Early last week, I had the opportunity to watch the amazing documentary, 'I Am Not Your Negro', which focuses on the unfinished novel by James Baldwin, 'Remember This House' and three prominent figures -- Medgar Evers, Malcolm X and Martin Luther King, Jr -- who were all assassinated at different times during the Civil Rights Movement.
Just before I get into the heart of this newsletter, I'd like to create a bit of context as to why I was interested in seeing this documentary. Some of closest friends are African Americans and to be honest, with the current race issue going on in Middle America, I am concerned for their safety. A part of me believes that they'll be fine and that I'm just being paranoid, but another part of me thinks that they are living in an environment that just doesn't need violence, as does every other environment that is experiencing violence doesn’t need violence. And because of my friends and my concerns, I was invested in seeing this documentary.
Anyway, back to the documentary.
What made the documentary really compelling to me was not just how well it was made (story, cinematography, editing, etc), but what it had to say. Most documentaries of this nature, at least to me, seem to allude to how 'Whites' are selfish, greedy, inhumane pigs, who were wrong in enslaving African Americans. But 'I Am Not Your Negro' didn't say this and instead went on to say how 'White' and 'Negro' are mere concepts that the American people created and that past these concepts, we are all human, which is a refreshing and honest take on the race issue in America.
James Baldwin doesn't want to get into arguments with 'Whites' and blame them for what had happened hundreds of years ago. James Baldwin wants us to realize that we are all human. (P.S. This idea is recognized in the trailer)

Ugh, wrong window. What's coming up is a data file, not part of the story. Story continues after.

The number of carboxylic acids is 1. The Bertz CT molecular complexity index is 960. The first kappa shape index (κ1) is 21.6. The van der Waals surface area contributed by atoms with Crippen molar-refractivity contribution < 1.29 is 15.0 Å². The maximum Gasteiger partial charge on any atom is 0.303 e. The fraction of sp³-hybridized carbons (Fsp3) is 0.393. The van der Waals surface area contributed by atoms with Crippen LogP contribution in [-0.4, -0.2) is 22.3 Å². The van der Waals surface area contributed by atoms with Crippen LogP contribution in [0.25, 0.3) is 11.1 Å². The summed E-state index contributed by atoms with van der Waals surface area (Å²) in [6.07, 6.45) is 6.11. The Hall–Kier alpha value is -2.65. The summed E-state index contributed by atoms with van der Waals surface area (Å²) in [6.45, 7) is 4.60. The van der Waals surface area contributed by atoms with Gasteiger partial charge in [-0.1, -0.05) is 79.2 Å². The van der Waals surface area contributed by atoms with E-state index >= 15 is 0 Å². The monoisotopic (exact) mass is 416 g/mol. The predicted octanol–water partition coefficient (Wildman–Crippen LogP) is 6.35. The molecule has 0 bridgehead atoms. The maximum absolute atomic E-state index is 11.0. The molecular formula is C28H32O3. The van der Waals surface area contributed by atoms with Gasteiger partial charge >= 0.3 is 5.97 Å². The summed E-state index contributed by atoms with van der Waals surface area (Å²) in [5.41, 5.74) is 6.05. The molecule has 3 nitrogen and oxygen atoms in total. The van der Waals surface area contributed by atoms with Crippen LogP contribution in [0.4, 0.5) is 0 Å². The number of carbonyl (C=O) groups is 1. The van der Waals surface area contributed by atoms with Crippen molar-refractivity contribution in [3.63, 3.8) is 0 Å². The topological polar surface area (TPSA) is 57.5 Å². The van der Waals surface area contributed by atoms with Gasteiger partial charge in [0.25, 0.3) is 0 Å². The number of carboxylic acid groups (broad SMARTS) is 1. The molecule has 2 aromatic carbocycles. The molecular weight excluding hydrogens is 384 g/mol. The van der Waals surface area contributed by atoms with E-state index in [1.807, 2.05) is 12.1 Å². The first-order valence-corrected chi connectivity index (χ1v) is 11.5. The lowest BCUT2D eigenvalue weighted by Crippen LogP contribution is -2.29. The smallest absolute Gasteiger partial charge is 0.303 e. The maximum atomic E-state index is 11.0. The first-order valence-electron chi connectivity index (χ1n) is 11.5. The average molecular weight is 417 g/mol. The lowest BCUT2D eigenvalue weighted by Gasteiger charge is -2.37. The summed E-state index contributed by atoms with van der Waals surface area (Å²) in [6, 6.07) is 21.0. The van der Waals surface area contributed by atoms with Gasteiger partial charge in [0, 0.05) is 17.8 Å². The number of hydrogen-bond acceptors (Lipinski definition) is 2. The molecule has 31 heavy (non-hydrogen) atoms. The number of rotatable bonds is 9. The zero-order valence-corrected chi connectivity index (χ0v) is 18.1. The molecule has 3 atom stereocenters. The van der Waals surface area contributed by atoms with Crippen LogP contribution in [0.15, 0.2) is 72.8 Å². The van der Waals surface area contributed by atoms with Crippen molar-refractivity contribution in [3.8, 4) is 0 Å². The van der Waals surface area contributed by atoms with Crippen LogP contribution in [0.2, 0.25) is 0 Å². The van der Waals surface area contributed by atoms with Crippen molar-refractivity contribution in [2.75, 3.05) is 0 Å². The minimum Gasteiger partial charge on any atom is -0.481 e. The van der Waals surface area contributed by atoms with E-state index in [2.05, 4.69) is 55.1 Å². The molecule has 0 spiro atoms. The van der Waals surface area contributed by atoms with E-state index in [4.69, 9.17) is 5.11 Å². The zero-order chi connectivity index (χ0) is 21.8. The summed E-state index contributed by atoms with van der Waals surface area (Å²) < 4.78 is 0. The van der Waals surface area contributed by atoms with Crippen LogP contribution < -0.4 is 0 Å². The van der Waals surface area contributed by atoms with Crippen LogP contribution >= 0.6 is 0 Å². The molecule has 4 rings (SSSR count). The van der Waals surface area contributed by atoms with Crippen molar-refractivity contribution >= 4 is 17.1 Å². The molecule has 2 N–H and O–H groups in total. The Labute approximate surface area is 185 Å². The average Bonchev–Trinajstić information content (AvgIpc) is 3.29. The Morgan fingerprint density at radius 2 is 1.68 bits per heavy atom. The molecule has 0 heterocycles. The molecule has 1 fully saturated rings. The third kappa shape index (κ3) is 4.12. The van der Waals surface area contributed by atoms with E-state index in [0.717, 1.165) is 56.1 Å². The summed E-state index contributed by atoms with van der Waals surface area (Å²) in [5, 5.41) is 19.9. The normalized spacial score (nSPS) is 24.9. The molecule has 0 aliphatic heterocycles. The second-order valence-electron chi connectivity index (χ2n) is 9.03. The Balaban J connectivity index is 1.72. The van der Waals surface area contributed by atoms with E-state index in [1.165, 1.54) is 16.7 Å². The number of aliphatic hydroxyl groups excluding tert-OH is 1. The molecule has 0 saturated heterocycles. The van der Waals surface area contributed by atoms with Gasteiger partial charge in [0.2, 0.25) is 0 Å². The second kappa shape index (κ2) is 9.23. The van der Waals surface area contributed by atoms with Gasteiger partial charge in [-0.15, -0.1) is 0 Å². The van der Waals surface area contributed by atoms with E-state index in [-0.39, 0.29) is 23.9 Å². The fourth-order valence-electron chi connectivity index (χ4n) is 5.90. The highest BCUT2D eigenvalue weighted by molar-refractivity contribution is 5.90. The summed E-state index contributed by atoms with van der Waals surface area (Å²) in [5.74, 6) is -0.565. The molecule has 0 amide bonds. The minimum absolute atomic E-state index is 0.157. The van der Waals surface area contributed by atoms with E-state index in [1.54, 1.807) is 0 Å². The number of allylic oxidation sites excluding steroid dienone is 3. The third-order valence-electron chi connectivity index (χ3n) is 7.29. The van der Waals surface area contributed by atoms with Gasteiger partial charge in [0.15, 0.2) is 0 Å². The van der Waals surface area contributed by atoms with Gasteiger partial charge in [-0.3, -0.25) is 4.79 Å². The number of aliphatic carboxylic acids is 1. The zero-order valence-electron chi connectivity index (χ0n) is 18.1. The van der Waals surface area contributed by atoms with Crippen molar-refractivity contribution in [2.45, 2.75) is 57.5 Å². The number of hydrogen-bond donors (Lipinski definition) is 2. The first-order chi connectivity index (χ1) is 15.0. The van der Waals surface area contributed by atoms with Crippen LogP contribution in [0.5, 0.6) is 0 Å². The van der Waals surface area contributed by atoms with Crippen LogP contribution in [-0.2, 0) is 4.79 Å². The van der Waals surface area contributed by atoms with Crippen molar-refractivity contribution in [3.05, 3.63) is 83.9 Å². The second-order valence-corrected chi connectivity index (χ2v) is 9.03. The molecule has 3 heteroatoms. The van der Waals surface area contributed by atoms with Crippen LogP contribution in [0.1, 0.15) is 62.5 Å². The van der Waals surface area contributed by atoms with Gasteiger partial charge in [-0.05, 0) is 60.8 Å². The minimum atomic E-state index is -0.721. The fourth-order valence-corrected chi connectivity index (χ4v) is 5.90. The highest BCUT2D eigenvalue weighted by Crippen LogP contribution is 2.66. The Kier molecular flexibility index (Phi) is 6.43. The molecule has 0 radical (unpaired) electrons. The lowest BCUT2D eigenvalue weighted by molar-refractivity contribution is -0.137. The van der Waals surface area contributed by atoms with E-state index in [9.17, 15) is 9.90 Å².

And where the documentary leaves us (***Spoiler Warning***) is with James Baldwin asking us the question: Why did the American people feel the need to create the concepts of 'White' and 'Negro?' And I found this to be an interesting question to end the documentary, not only because this question could be applied to every issue that we're currently facing, whether that be immigration, marriage equality, sexism, etc, but also because it seems that many of us haven't yet realized or have forgotten their answer to this question, so we're left to contemplate.
But for this newsletter, I'd like to share my answer to this question. Here it is:
I believe that we create these concepts, 'White', 'Negro' and other concepts because we feel unworthy in some way. That could mean that we feel unappreciated, or that we feel that we don't belong, or feel useless, or helpless in some way. But it's this feeling of unworthiness that encourages us to create these concepts that divide us and allow us to believe that we may be superior to others in some way, even though these concepts that we've created are just concepts. They're just illusions.
And for those who argue against this, I ask:
Would we cause all the suffering that we cause if we felt worthy?
Would we cause all the suffering that we cause if we felt appreciated? If we felt that we belonged? If we felt useful? Helpful?
No. No, we wouldn't because there wouldn't be any incentive to cause suffering. If we felt worthy, why would we make others suffer? If we felt worthy, why would we make others suffer when that'll only distance ourselves from others and make us feel that we don't belong, make us feel unworthy? If we felt worthy and happy, why would we make ourselves feel unworthy and unhappy?
'I Am Not Your Negro' is a really inspiring documentary that I encourage everyone to watch because of the question that the film poses. And maybe, in reviewing this question, we can all look past these concepts that we made up, understand each other and feel worthy.
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